The declarations cover items such as food, free or discounted travel or even lucky door prizes at conferences.
But Mr Gorman, who was once an adviser to prime minister Kevin Rudd, said there should be even more transparency about the financial and community links of senior public servants.
“We’ve only half-done the job,” he told The Sunday Age and The Sun-Herald.
Federal politicians, at the start of every parliamentary term, have to reveal their own and their family members’ financial and personal interests. These include financial holdings such as mortgages, partnerships, shares, directorships and substantial assets.
The register also includes gifts worth more than $300. Former sports minister Bridget McKenzie, facing demands for her sacking over her role in the allocation of $100 million worth of grants to community organisations, did not declare to the Senate her membership of a Victorian gun club as it was worth less than $300.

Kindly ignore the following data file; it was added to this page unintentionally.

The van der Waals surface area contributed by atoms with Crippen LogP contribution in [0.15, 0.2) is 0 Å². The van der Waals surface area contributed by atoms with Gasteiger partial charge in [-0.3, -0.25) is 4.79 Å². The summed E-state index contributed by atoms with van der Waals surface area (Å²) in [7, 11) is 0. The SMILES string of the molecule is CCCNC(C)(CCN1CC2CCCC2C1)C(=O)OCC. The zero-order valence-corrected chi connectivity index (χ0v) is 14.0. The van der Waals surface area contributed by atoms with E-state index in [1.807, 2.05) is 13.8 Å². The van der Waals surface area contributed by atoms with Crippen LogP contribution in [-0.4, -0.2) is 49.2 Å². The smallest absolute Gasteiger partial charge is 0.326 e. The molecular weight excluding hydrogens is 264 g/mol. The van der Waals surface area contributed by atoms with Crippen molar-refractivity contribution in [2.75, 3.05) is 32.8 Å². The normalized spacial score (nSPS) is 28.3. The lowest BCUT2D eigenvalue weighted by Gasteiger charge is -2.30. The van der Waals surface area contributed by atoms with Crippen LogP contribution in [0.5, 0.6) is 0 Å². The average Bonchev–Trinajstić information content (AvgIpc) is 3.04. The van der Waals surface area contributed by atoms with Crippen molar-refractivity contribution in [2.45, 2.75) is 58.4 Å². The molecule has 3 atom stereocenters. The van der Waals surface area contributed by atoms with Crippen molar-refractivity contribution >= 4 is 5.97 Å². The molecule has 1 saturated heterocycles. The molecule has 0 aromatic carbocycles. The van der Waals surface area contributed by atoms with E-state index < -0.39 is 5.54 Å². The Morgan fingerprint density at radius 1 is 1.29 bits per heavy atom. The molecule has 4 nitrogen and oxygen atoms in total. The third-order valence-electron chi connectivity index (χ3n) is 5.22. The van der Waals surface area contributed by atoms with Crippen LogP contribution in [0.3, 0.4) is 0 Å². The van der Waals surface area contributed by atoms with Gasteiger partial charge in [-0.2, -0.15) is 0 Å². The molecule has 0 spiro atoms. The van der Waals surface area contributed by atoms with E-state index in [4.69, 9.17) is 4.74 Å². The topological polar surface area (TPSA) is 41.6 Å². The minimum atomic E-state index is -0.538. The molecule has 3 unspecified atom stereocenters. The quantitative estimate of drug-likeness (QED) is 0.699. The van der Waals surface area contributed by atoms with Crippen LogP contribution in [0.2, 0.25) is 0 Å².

The club received $36,000 in funding.
Politicians also have to update the register of interests through their parliamentary terms.
Mr Gorman said that, by following the lead of politicians in declaring their interests, senior public servants would be able to quell any concerns about their advice being affected by financial or community links.
He said there should be a “why not” approach to deciding which senior public servants were forced to declare interests.
“This is about given people greater confidence about the very good job that they do,” he said.
Mr Gorman, who envisages the register would be overseen by the Prime Minister’s Office or the head of his department, said public companies required their senior staff and directors to declare their financial interests.
Senior public servants should be no different.
“You’re often talking about people who are much better paid than the prime minister,” he said.